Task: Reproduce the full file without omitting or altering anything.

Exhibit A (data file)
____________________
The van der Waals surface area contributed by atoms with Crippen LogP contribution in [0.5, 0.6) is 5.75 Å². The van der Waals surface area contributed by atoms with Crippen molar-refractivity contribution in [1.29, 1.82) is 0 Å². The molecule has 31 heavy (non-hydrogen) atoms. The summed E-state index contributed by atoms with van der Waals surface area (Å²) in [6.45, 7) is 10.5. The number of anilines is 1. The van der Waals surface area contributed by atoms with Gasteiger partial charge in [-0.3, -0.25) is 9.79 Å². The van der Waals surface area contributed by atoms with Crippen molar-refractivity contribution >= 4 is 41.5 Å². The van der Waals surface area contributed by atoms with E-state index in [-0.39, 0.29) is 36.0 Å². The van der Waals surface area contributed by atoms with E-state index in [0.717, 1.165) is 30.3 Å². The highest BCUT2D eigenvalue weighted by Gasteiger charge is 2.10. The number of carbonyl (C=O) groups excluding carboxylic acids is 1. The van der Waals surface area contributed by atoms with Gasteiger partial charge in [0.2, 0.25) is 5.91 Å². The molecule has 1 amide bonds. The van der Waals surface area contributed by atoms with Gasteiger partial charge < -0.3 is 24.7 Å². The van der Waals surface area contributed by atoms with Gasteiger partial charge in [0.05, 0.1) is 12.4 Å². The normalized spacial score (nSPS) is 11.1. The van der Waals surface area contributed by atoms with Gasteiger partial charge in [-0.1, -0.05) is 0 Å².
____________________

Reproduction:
The van der Waals surface area contributed by atoms with Crippen LogP contribution in [0.5, 0.6) is 5.75 Å². The van der Waals surface area contributed by atoms with Crippen molar-refractivity contribution in [1.29, 1.82) is 0 Å². The molecule has 31 heavy (non-hydrogen) atoms. The summed E-state index contributed by atoms with van der Waals surface area (Å²) in [6.45, 7) is 10.5. The number of anilines is 1. The van der Waals surface area contributed by atoms with Gasteiger partial charge in [-0.3, -0.25) is 9.79 Å². The van der Waals surface area contributed by atoms with Crippen molar-refractivity contribution >= 4 is 41.5 Å². The van der Waals surface area contributed by atoms with E-state index in [-0.39, 0.29) is 36.0 Å². The van der Waals surface area contributed by atoms with E-state index in [0.717, 1.165) is 30.3 Å². The highest BCUT2D eigenvalue weighted by Gasteiger charge is 2.10. The number of carbonyl (C=O) groups excluding carboxylic acids is 1. The van der Waals surface area contributed by atoms with Gasteiger partial charge in [0.2, 0.25) is 5.91 Å². The molecule has 1 amide bonds. The van der Waals surface area contributed by atoms with Gasteiger partial charge < -0.3 is 24.7 Å². The van der Waals surface area contributed by atoms with Gasteiger partial charge in [0.05, 0.1) is 12.4 Å². The normalized spacial score (nSPS) is 11.1. The van der Waals surface area contributed by atoms with Gasteiger partial charge in [-0.1, -0.05) is 0 Å².